What is Gurgaon Jail?
Gurgaon Jail is the district jail of Gurgaon City. It was founded in 1988 and has a
capacity of 2400 prisoners. It is considered the model prison. The male and female inmates are separated and have a vocational center in each jail. It is 29.1 km from the Delhi Airport. The superintendent of the prison is Sunil Sangwan.
What has the India Vision Foundation done there?
The India Vision Foundation, founded by Dr. Kiran Bedi, has made many improvements to the jail. The foundation has been at this particular jail for the last 12 years, since 2011. They
are the first NGO ever to work here. In the prison for males, the India Vision Foundation created the vocational center and the Khushali project. They have done a very similar thing in the
women’s prison with the addition of the creche program for children under the age of 6.
What is my objective in visiting Gurgaon Jail?
My aim in going to Gurgaon Jail was to see the vocational centers. My goal was to observe how the inmates took advantage of the skills offered to help them become positive and responsible. All the inmates know that these skills will help them reintegrate into society once they are released.
What did I do at the jail (males)?
When we arrived, we met with the superintendent, Suni Sangwan, for 15 minutes. After that, we went over to the jail for males. There, we saw all the gardening work and maintenance they had done. First, we went to their dentist’s office and talked with Dr. Pooja. She told us about everything she does at the office and how this jail is more of a reformation center than a jail.
Outside the hospital, there is a herbal garden that the inmates take care of. Then we went to the vocational center.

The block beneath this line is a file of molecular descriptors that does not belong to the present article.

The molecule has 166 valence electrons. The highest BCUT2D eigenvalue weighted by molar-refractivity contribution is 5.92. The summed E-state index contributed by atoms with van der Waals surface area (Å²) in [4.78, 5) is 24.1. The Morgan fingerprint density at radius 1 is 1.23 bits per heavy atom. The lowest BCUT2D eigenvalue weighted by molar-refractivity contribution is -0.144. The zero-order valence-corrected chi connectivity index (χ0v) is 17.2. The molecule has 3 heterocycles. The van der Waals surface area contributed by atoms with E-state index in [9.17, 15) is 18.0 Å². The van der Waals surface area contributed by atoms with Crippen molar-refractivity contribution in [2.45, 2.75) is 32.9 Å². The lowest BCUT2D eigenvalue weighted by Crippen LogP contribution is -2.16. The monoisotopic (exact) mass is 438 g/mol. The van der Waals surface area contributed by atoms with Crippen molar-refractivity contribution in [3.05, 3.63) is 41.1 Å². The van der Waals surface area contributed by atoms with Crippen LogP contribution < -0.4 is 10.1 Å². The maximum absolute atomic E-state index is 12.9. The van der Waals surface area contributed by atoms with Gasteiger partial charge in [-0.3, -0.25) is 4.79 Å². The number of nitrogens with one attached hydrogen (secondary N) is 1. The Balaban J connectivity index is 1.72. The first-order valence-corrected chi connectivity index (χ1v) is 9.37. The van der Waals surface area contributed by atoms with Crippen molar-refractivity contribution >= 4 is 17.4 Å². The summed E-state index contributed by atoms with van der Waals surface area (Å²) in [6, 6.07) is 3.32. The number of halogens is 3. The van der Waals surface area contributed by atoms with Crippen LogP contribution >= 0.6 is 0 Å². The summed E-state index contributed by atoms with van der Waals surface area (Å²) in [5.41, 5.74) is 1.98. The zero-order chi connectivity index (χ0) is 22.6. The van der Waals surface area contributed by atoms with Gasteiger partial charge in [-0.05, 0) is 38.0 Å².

The vocational center:
- Khushali Project: based on green therapy and grow various plants.
- Radio station: plays motivational and story podcasts for all inmates to listen to from 2 to 4 p.m.
- Stitching center: teaches men how to stitch; white kurtas for convicted inmates on duty are stitched here, sponsored by
- Library: located in the same room as the stitching center and is well
- Duhn Project: practice music, involved in musical competitions with other prisons; with this program, two prisoners performed for us; one played the guitar, and the other sang, sponsored by Sony
- Art and painting room: anyone can draw or paint; nine inmates are there daily, and one of the artists drew a picture of Mrs. Monica. On the far right side of the room is a mural made of electric wires, and its purpose is to spread the positive message of letting negative energy
- Dance program: Tiger is the dance teacher, more of a therapy than
- Folklore music group: sing folklore music, the first music group in Gurgaon
- Computer center: run by Jamna Auto Industries, learn computer skills
- Salon: practice their barber skills.
- Calling system within the jail: allows inmates to call their families daily for only five minutes.
- Sports ground: many practice cricket and football.
- Education and training center: inmates can continue their studies, and the prison officials receive
- Butterfly garden: try to grow plants in this garden, but they are not
Visitation center: inmates visit with their family members, and has air conditioning.
What did I do at the jail (females)?
When we first entered the jail for females, we visited the kitchen/lungar, which had two big kitchens. Then, we headed over to the vocational center. The first place we visited was the creche program. This program educates children under the age of 6. We spent about 20 minutes